Reading the Layer Cake Graph

What is the Layer Cake?

The Layer Cake breaks down your customers by the quarter that they were acquired. Each quarter creates a “layer” of revenue for your business and over time, the revenue that each cohort provides will change. How dramatically it drops off can be a big indicator of the health of your business.

How to Read the Layer Cake Graph

If you mouse over a line in the graph, you can see the month that is represented. In our example image below, the Kelly Green line represents Q3 2017. Mousing over the very beginning of the line shows that it starts with July 2017, or the first month of the 3rd quarter in 2017. As you move the mouse along the line, you’ll see the month change and the “peak” in the line is September 2017, the end of the 3rd quarter.

Reading the Layer Cake Graph

Each “layer” represents the start of a new cohort of acquired customers. The shaded areas under the lines show you how much revenue each cohort is contributing over time--since your business will always (we hope!) have a mixture of brand new customer purchases and returning customer purchases.

Reading the Layer Cake Graph - Q

Every business is going to have their layers shrink in size because everyone, except maybe Amazon, has customer attrition. Let’s outline a few example of how these graphs might vary based on your business model, product and customer lifecycle.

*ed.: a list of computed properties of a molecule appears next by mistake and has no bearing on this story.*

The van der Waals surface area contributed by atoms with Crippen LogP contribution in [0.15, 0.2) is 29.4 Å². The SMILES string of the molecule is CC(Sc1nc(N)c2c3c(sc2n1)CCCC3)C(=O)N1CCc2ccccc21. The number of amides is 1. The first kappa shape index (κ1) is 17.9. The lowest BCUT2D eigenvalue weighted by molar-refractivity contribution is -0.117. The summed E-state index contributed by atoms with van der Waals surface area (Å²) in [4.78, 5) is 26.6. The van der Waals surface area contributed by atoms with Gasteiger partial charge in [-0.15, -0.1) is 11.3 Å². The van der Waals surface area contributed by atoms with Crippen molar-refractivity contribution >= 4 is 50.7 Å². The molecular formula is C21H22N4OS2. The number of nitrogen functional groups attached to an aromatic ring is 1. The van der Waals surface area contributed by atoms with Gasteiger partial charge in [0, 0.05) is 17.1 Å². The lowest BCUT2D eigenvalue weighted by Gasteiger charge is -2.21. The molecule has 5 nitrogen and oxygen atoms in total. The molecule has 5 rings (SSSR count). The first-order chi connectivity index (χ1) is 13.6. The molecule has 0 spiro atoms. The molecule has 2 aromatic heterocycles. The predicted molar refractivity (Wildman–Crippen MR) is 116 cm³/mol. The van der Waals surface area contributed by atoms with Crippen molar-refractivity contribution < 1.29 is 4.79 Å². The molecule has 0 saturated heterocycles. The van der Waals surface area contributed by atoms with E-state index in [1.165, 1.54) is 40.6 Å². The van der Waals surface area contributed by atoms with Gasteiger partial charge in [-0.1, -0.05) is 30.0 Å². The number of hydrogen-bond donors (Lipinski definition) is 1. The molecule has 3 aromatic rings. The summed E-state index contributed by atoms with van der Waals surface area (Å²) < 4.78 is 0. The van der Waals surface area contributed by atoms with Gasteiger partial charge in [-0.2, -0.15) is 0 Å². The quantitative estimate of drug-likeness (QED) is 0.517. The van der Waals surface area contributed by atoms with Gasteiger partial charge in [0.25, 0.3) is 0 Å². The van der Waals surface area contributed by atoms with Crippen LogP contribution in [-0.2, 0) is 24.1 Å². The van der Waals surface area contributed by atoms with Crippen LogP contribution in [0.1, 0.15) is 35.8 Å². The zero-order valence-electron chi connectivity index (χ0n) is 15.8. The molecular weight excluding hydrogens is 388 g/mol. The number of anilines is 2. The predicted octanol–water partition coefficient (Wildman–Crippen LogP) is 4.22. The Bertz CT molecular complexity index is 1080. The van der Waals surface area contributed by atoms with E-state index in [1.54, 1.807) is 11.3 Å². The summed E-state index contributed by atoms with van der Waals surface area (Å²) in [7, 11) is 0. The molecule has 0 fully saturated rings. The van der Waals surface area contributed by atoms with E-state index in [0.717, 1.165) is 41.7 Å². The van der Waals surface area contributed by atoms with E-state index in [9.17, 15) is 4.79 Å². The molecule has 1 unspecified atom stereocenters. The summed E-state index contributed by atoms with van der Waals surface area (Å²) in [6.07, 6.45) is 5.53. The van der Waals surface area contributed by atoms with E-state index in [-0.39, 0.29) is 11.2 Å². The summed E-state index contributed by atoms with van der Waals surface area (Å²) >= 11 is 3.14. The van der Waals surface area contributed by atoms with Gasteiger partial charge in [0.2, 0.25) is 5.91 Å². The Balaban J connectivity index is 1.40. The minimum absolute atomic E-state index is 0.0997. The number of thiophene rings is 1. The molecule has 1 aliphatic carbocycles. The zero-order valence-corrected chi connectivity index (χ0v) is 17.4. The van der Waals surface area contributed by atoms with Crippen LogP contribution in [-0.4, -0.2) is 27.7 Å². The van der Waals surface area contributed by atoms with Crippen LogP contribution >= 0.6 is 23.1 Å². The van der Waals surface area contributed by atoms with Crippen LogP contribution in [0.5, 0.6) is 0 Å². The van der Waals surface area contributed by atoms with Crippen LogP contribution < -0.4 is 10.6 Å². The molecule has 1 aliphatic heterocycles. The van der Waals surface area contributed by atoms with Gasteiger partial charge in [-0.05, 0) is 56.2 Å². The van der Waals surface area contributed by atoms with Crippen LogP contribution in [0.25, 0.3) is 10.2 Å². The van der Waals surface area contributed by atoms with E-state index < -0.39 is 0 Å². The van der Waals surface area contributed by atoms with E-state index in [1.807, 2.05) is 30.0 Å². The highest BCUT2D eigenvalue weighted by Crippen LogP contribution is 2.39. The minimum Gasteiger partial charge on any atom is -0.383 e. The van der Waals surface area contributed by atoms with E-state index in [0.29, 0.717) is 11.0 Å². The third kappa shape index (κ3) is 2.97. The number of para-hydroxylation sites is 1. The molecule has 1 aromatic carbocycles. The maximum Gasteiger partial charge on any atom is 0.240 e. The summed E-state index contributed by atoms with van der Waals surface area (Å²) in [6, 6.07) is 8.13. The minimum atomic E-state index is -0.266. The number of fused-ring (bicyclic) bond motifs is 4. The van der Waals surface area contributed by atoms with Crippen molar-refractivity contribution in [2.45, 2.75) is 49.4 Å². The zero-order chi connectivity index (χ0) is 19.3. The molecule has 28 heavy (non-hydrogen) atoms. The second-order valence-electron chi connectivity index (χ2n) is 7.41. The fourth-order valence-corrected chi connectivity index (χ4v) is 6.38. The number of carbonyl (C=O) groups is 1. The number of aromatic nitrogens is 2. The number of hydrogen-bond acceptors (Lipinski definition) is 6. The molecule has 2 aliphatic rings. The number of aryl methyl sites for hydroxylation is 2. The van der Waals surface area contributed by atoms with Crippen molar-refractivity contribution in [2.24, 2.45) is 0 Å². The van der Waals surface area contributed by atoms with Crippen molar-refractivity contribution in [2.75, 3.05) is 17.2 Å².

Type of business/product

Potential graph outcome

Monthly Subscription

May look similar to above, pending attrition rate the drop off after QoA (Quarter of Acquisition) would be steeper or less pronounced

Low Frequency Purchase (something seasonal; something high quality that doesn’t wear down; something a consumer tends to only need 1 of (i.e., a fan jersey of their favorite sports player)

This type of business would have a very steep drop off after the QoA. This could be alarming if the only method of growth is through new customer acquisition. Would recommend product line extensions to gain additional revenue from existing customers.

High Frequency Purchase

  1. You have a product that involves an initial purchase of a system and then customers purchase periodic refills
  2. A business with product breadth that has many different items consumers will buy for many occasions. Amazon would be the ultimate example.

In case #1, you would see a high peak at QoA followed by a drop off to a more steady state--pending the purchase frequency.

In case #2, Amazon would probably have a small drop in customer revenue because they sell so many different items, many use them as a 1-stop shop with high frequency.